Both apologetics and evangelism have the same goal. Both witness to the truth of God’s word in Scripture to unbelievers. Both the evangelist and the apologist desire to be an instrument through which God powerfully draws a non-Christian to see and savor his Son, the Lord Jesus Christ. Yet, in distinction from evangelism, apologetics seeks to defend Christianity against various attacks from unbelieving thought, whether religious or secular. Apologetics is a term derived from the Greek word apologia. This word refers to a defense, a reason for holding some conviction. In 1 Peter 3:15 the Apostle states, “always be prepared to give an answer to everyone who asks you to give the reason for the hope that you have.” An ever-present danger in this field of study is that of defending or ‘proving’ the existence of a generically defined God, what I’ll call ‘theism in general.’
We need to allow the conclusions drawn from biblical study and exegesis to set the parameters of how we go about defending our faith. We must present to those whom we wish to evangelize God as He testifies to Himself in the Bible. God has given us valuable, life-giving, information, and we shouldn’t edit his word. Any God other than the God and Father of our Lord Jesus Christ is an idol. So, if the Bible teaches a Trinitarian God, then we should settle for nothing less than persuading our listeners of that conviction.
In this introduction of apologetics we should cut the ‘apologetic pie’ into at least two pieces: defensive and offensive apologetics. Defensive apologetics is the apologist’s attempt to respond to attacks against the truth or/and rationality of the Christian faith. Offensive apologetics seeks to demonstrate the rationality, coherence, beauty, and truth of the biblical worldview. It presents positive reasons, and not simply defenses, why our listeners should adopt the Christian worldview as opposed to all the other philosophies of life available to them.
In summary, we’ve quickly looked at three things. First, apologetics is the form of Christian witness that seeks to engage in both rational defense as well as present rational proof for the truth of Christianity. Second, Christian apologetics, in order for it to be worth its salt, needs to defend Christianity as it’s presented in Scripture, not a generic, or possibly watered-down fashion that makes it easier for the unbeliever to accept. And last, the practice of apologetics can take one of two forms, defensive and offensive apologetics. The former “blocks” attacks against the faith, and the latter constructively builds a case for the Christian worldview.
The message of the apologist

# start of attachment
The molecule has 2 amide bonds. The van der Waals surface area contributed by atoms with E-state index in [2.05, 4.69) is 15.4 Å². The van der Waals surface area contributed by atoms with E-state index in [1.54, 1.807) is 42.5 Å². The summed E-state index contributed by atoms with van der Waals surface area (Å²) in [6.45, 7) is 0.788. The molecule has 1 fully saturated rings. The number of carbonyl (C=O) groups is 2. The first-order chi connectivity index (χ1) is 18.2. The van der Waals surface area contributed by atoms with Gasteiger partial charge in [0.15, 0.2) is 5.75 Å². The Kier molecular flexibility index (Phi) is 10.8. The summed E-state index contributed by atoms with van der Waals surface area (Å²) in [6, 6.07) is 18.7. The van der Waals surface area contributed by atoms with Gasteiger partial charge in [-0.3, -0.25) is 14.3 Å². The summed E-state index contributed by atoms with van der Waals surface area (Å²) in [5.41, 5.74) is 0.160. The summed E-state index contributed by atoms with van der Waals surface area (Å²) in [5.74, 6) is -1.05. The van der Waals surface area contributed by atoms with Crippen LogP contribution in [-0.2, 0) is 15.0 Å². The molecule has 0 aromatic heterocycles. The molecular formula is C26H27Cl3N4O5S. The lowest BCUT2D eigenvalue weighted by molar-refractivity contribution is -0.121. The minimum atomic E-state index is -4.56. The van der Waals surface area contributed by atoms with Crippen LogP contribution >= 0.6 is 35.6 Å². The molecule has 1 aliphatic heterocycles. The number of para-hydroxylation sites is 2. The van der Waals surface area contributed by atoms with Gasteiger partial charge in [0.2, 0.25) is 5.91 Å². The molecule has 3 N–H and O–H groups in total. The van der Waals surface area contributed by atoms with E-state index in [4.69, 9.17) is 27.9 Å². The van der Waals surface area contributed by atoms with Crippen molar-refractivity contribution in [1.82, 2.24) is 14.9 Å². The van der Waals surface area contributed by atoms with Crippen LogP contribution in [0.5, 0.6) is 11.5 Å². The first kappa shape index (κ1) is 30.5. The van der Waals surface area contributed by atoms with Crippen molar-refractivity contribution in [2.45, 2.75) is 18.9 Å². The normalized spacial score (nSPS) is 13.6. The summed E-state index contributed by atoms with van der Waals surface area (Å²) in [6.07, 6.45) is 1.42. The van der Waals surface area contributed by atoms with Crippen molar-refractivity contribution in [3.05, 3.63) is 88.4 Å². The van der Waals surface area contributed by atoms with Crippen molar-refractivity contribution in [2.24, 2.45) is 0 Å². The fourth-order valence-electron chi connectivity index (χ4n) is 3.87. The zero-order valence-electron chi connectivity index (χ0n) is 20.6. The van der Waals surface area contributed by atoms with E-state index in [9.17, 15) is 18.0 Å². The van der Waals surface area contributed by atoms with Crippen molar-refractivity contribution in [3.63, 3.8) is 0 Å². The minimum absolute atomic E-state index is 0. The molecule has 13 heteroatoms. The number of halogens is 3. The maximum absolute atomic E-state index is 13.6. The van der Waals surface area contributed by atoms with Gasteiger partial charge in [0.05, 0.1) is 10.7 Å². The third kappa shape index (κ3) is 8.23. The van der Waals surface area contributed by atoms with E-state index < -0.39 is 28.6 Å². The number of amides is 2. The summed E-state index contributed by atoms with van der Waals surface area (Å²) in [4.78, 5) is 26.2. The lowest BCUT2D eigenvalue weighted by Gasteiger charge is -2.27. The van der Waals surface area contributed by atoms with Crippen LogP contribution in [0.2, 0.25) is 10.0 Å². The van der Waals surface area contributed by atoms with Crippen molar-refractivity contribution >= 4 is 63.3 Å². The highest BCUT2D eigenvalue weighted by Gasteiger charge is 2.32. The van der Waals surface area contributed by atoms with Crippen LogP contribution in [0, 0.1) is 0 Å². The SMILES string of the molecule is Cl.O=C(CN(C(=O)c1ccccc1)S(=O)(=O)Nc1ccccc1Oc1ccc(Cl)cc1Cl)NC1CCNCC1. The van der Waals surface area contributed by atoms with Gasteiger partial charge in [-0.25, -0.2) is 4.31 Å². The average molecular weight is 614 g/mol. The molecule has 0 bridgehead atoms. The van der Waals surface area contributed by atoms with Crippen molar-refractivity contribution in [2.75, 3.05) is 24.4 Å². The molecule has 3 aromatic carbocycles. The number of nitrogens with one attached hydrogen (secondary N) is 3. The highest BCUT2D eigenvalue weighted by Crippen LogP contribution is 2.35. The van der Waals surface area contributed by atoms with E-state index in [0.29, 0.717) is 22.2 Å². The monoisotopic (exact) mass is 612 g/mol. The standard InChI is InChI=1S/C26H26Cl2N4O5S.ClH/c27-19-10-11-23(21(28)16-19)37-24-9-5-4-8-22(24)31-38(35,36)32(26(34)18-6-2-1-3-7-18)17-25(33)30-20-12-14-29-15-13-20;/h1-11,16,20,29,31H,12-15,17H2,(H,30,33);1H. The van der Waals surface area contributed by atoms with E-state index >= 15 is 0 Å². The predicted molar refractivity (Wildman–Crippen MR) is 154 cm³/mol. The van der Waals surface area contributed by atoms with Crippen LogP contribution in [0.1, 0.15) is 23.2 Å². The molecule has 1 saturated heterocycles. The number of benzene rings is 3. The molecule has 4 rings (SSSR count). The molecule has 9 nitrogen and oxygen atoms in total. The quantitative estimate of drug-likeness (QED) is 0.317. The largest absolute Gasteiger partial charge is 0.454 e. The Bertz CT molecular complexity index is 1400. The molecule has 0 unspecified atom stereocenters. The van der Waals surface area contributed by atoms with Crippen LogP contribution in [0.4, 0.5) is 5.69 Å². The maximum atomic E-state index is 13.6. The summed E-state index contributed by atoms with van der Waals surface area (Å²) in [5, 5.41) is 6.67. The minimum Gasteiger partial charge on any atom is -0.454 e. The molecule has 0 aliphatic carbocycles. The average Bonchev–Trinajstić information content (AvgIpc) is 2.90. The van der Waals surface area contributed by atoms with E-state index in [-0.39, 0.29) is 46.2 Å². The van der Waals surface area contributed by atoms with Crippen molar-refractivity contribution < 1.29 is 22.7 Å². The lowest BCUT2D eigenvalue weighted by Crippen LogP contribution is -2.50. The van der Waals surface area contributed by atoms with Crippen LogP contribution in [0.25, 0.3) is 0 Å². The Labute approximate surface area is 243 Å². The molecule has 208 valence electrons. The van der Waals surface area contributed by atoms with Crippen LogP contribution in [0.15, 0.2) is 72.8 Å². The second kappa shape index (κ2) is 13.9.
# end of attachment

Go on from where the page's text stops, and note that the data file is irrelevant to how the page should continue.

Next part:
Now that we’ve drawn a quick sketch of the discipline of apologetics, let’s take a quick look at what Scripture says about “the big picture.” After all, we need to know what it is that we’re called upon to present and defend. Here are a couple of notable points:
The ultimate purpose of God in history is to display His own beauty, majesty, and glory throughout the nations for His own exaltation and the good of His people. While mankind was created morally upright and pleasing to God, the sin of our first parents (Adam and Eve) has destroyed the fellowship that was enjoyed in the Garden of Eden. When our first parents rebelled they lost, and therefore could not pass on to us, that which would promote peace and joy with God, that crucial aspect of divine-human interaction, namely spiritual life. The results of the Fall had cosmic repercussions. Sickness, decay, ‘natural’ disasters, and death have affected us all in one way or another. On the individual level sin has ravaged us at our very core, the image of God that we bear. Since in one way or another we reflect who God is in everything we are (this is what is means to be created in God’s image), a defacing of this image likewise taints every aspect of our being. Our mind, will, and emotions are all effected in such a fashion that we now are quite comfortable in exalting just about anything to the status of godhood, whether that be self, money, image, sex, or power.
God is not pleased. We were created in order to reflect and echo His beauty, to “love God and enjoy him forever.” As rebels against His purposes, slandering His character and using His image to misrepresent Him, we must be punished; and rightly so. Since God is an infinite being, the very fountainhead and supreme standard for goodness and love, then to despise, revile, and reject Him is an equally infinite crime; it is cosmic treason!
Yet (thankfully!) God has not left us in this dismal state. God chiefly asks but one thing of us, obedient childlike trust. As the One who created both us and the universe around us God knows exactly what it is that we need. We can liken God to a doctor who knows just what ails us and provides life to all who would follow His prescription. Unfortunately mankind has decided either 1) we’re not really diseased, or 2) we’re not really that diseased and can help ourselves. We can’t follow either one of these paths. We trust not only in God’s diagnosis but also His cure. We look to the perfect life, which demonstrated the truth of God’s supreme value and worth, and to the punishment-absorbing death of Jesus Christ, the Jewish Carpenter who walked the dusty roads of Palestine two thousand years ago.
It is our firm belief that in the Bible, God speaks to us of only one way of connecting our cancer to His cure, namely a loving and trusting reliance upon the completed work and guidance of God’s only unique Son, Jesus Christ.
Guest Post by Joe Torres. Mr. Torres earned an M.A. in Christian Thought at Reformed Theological Seminary in Orlando, Florida. He blogs at KingdomView